(meth) increases synaptic levels of the neurotransmitters dopamine, serotonin
(5-HT) and norepinephrine, and has alpha and beta adrenergic agonist effects.
Norepinephrine is responsible for methamphetamine’s alerting, anorectic,
locomotor and sympathomimetic effects; dopamine stimulates locomotor effects,
psychosis, and perception disturbances; and serotonin is responsible for
Adverse clinical cardiovascular
manifestations of meth include: chest pain, palpitations,
shortness of breath, hypertension or hypotension, myocardial ischemia, atrial
and ventricular dysrhythmias, and circulatory collapse.
Animal studies have shown that meth has both positive and negative cardiac
inotropic effects and is directly toxic to the myocardium. In addition
to acute MI in humans, meth has been reported to cause cardiomyopathy, acute
pulmonary edema, and pulmonary hypertension.
- Hypertension is related
to vasoconstriction. It is essential to continually monitor blood pressure,
and renal status. Controlling
agitation is also necessary to prevent further elevation of blood pressure.
Moriya & Hashimoto (2002) reported A case of Cerebral arterial spasm
and hypertension resulting from the administration of meth might
have resulted in intraventricular hemorrhage. According to Goldfrank, et
al. (1998) drugs of choice for treating hypertension include Phentolamine(alpha-adrenergic
antagonist) and nifedipine, nitroprusside, and nitrogycerine (vasodilators).
related to sympathetic stimulation and /or myocardial ischemia.
aortic aneurysm According Anzalone, Crow, & Costalas (2002) aortic
aneurysm can be found in young people after meth abuse.
- Acute Myocardial
Infarction may be a complication of meth use. According to Chen (2007) meth is association with myocardial infarction attributed to accelerated atherosclerosis, hypercoagulable state, and macrovascular epicardial coronary spasm. Ischemia and necrosis can occur at a young age and be manifested by chest
pain, palpitations and dyspnea.
- Cardiomyopathy has been
reported in meth users. According to Wijetunga, Seto
, Lindsay , & Schatz (2003) The pathogenesis is probably similar to that
of cocaine and catecholamine-induced cardiomyopathy. Cellular, animal, and clinical
data support the link between meth exposure and myocardial pathology
adverse effects of methamphetamine on the cardiovascular system are
due impart to excessive catecholamine stimulation.
manifestations of meth use are cardiovascular some pulmonary complications
occur. According to Cruz, Davis, O'Neil and Tamarin (1998), dyspnea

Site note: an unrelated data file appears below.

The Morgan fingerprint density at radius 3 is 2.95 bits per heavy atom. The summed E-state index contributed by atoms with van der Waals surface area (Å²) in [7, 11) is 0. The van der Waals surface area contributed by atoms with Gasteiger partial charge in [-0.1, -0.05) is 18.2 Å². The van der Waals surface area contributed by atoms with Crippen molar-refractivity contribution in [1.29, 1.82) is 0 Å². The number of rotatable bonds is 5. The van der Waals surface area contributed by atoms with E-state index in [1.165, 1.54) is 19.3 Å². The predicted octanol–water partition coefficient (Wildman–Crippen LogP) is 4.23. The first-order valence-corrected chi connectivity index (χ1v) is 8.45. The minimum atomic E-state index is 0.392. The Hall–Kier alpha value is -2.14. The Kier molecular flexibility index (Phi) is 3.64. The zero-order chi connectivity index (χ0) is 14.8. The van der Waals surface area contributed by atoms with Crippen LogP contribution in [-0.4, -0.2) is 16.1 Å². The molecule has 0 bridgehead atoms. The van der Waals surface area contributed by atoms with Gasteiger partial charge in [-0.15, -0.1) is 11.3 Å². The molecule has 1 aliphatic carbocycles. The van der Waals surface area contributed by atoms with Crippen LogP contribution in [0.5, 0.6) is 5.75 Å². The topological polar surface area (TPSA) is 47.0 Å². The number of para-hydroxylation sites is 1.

with shallow respirations may be noted within seconds of smoking ice.
Absence of bronchoconstriction and wheezing may be due to the bronchodilating
effect of meth.
- Pulmonary edema according
to Cruz et al (1998) may be associated with the use of ice.
- Pulmonary hypertension
according to Cruz et al (1998) may occur after long standing use of crank
- Many individuals begin
to take some form of meth for the appetite suppressing qualities.
to Goldfrank et.al. (1998) meth causes an increase
of norepinephrine, which causes anorexia. Weight loss may be as
great as 50 -100 pounds. Teenagers are often told that meth is the same
of drug their physician
would order and thus encouraged to try meth. Meth abusers become severely
- Nausea vomiting and diarrhea
may also accompany meth use.
- Gastric lavage and administration
of activated charcoal are recommended if the drug
has been ingested,
but ipecac-induced emesis should be avoided because of the possibility
of inducing seizures, arrhythmias of hypertensive hemorrhages (Beebe
and Walley, 1995).
Central Nervous System:
patients report to the Emergency room due to CNS symptoms. These patients
volatile, and aggressive
and in some cases psychotic.
- The central nervous system (CNS)
actions that result from taking even small amounts of methamphetamine include
activity, decreased appetite, increased respiration, hyperthermia,
- Other CNS effects include
irritability, insomnia, confusion, tremors, convulsions,
anxiety, paranoia, and aggressiveness.
(Stroke) - McGee et al (2004) describe the following
case-A healthy 31-year-old male abstinent from
drug abuse during his recent incarceration
speech, a severe headache, and left-sided hemiparesis
prior to his eventual death 9.5 hours after inhalation of methamphetamine.
On postmortem examination,
of the brain revealed bilateral subarachnoid hemorrhage,
with a prominent intralobar hemorrhage centered
within the right frontal cerebral hemisphere.
of vasculitis, infarction, intraventricular hemorrhage,
or ruptured aneurysm could be observed. While this
the first report of a methamphetamine-related
stroke, this report describes the autopsy findings